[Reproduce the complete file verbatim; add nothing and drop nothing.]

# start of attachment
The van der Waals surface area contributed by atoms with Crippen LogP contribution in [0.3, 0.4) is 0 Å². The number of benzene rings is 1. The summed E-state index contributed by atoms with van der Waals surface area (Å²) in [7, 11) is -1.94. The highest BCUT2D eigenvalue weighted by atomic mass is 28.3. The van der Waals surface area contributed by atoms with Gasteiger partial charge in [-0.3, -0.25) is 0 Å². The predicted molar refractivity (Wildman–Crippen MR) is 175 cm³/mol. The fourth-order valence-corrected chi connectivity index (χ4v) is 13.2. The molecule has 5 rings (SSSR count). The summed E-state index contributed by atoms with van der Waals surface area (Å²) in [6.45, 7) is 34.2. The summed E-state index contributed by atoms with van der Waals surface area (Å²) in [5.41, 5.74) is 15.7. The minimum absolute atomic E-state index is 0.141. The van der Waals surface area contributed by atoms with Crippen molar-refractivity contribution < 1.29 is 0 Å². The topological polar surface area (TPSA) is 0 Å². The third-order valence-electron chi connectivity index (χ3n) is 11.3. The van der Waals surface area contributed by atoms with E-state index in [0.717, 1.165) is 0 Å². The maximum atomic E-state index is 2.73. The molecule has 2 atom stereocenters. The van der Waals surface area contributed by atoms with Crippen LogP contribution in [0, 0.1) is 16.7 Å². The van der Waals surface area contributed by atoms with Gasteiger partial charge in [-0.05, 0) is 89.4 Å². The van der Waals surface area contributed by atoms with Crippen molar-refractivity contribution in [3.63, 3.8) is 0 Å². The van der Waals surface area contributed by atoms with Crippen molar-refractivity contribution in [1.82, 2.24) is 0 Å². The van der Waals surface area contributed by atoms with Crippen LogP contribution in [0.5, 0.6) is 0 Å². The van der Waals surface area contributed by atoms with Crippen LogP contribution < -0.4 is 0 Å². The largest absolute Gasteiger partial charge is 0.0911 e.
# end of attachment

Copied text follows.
The van der Waals surface area contributed by atoms with Crippen LogP contribution in [0.3, 0.4) is 0 Å². The number of benzene rings is 1. The summed E-state index contributed by atoms with van der Waals surface area (Å²) in [7, 11) is -1.94. The highest BCUT2D eigenvalue weighted by atomic mass is 28.3. The van der Waals surface area contributed by atoms with Gasteiger partial charge in [-0.3, -0.25) is 0 Å². The predicted molar refractivity (Wildman–Crippen MR) is 175 cm³/mol. The fourth-order valence-corrected chi connectivity index (χ4v) is 13.2. The molecule has 5 rings (SSSR count). The summed E-state index contributed by atoms with van der Waals surface area (Å²) in [6.45, 7) is 34.2. The summed E-state index contributed by atoms with van der Waals surface area (Å²) in [5.41, 5.74) is 15.7. The minimum absolute atomic E-state index is 0.141. The van der Waals surface area contributed by atoms with Crippen molar-refractivity contribution < 1.29 is 0 Å². The topological polar surface area (TPSA) is 0 Å². The third-order valence-electron chi connectivity index (χ3n) is 11.3. The van der Waals surface area contributed by atoms with E-state index in [0.717, 1.165) is 0 Å². The maximum atomic E-state index is 2.73. The molecule has 2 atom stereocenters. The van der Waals surface area contributed by atoms with Crippen LogP contribution in [0, 0.1) is 16.7 Å². The van der Waals surface area contributed by atoms with Gasteiger partial charge in [-0.05, 0) is 89.4 Å². The van der Waals surface area contributed by atoms with Crippen molar-refractivity contribution in [3.63, 3.8) is 0 Å². The van der Waals surface area contributed by atoms with Crippen molar-refractivity contribution in [1.82, 2.24) is 0 Å². The van der Waals surface area contributed by atoms with Crippen LogP contribution in [0.5, 0.6) is 0 Å². The van der Waals surface area contributed by atoms with Crippen LogP contribution < -0.4 is 0 Å². The largest absolute Gasteiger partial charge is 0.0911 e.